That is not to say that the bliss disappears when self-knowledge is firm. It is just does not matter whether the experience of bliss is present or not, because the bliss of self-knowledge is always present because the bliss of self-knowledge is the bliss of the self. It is experienced like the bliss of sleep, and when you are “awake” it is constant in spite of the experiences that come and go. The bliss is simply known to be your true nature.
This is what Swami Paramarthananda has to say about the two kinds of blisses:
Anantum versus Ananda
In the scriptures both ananda and anantam are used to describe the indescribable Brahman. “Sathyam Jnanam Anantam Brahma” is one of these definitions, “Sat Cit Ananda,” referring to Atma, another one.
Sathyam means “timewise limitlessness,” anantam means “spacewise limitlessness,” so he translates “Sathyam Jnanam Anantam Brahman” into “Brahman is the eternal all-pervading consciousness.” Anantam as a term to describe limitlessness is not sufficient, as it does not include time.
Ananda in “Sat Cit Ananda” again means “limitlessness.” There are two kinds of ananda: bimbaananda and pratibimbaananda. Bimbaananda is the original ananda, also called atmaananda. It is my nature, always present but not experienceable. It cannot be gained; it is to be claimed and owned.
Pratibimbaananda is reflected ananda; it can be experienced in a sattvic mind. Translating ananda into “bliss” is reducing ananda to pratibimbaananda, experiential bliss. In the spiritual world you find this mistranslation and misunderstanding all over, especially in yoga.
Amaya: By the way, I’m thankful for the part where he explains you need faith (and grace, I think he says) to pursue or attain self-knowledge. That is also very liberating, as it doesn’t put the whole onus of self-knowledge on proof of its conclusion beforehand. It is its own proof. But it describes the openness and confidence that is necessary beforehand.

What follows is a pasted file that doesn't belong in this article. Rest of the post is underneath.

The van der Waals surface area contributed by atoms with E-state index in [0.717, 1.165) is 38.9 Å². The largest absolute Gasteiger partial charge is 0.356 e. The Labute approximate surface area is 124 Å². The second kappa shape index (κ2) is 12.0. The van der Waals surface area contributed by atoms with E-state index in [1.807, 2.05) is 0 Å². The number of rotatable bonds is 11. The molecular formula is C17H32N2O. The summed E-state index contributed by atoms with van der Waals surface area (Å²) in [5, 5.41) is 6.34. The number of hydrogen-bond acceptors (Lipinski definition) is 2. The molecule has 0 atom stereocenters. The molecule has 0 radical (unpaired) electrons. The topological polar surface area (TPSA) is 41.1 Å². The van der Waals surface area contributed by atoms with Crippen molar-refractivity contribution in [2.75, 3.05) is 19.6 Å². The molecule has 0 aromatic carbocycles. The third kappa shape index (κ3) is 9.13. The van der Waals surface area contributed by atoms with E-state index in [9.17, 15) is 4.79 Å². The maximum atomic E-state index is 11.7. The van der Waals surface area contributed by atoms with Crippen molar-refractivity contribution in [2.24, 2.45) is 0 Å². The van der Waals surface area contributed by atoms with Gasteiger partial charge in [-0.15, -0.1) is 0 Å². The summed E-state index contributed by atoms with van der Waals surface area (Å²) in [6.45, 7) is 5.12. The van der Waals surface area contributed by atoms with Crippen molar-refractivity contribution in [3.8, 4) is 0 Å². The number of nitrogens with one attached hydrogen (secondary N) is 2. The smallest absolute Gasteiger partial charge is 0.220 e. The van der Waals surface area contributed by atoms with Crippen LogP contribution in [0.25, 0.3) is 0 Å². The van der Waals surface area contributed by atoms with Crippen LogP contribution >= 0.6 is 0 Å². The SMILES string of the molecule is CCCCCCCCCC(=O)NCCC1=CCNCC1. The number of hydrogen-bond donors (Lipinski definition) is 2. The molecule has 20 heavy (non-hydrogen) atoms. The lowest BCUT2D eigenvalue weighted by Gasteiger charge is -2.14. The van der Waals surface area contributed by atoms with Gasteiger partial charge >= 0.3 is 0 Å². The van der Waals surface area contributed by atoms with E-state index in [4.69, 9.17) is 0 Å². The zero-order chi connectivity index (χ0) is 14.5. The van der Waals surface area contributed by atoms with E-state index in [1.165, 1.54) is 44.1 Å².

Sundari: Faith in the scripture is probably one of the most important qualifications, apart from a strong desire for freedom. Grace is the hidden factor, or devam; ultimately, no matter how qualified the mind is or how much faith it has in the scripture, moksa is up to Isvara.We know many people who have been totally dedicated to self-inquiry for years and have all the knowledge, yet moksa does not obtain in the mind. Prarabdha karma will play out as long as it plays out.
Amaya: Either that or I would have to question if I am sufficiently equipped for self-inquiry, to really grasp that I’m the partless whole at the outset. Would he agree with this line of thought? I think at least in part he might.
Sundari: If the student is dedicated to self-inquiry because the desire for freedom supercedes all other desires, self-knowledge will do the work of removing ignorance. All the qualifications are necessary for moksa, but as I said above, it is still up to Isvara when moksa obtains.
Amaya: In particular I would like to keep reading without the question of what he’s saying about experience.
Sundari: Subjecting the mind to self-inquiry with a one-pointed focus is what it takes.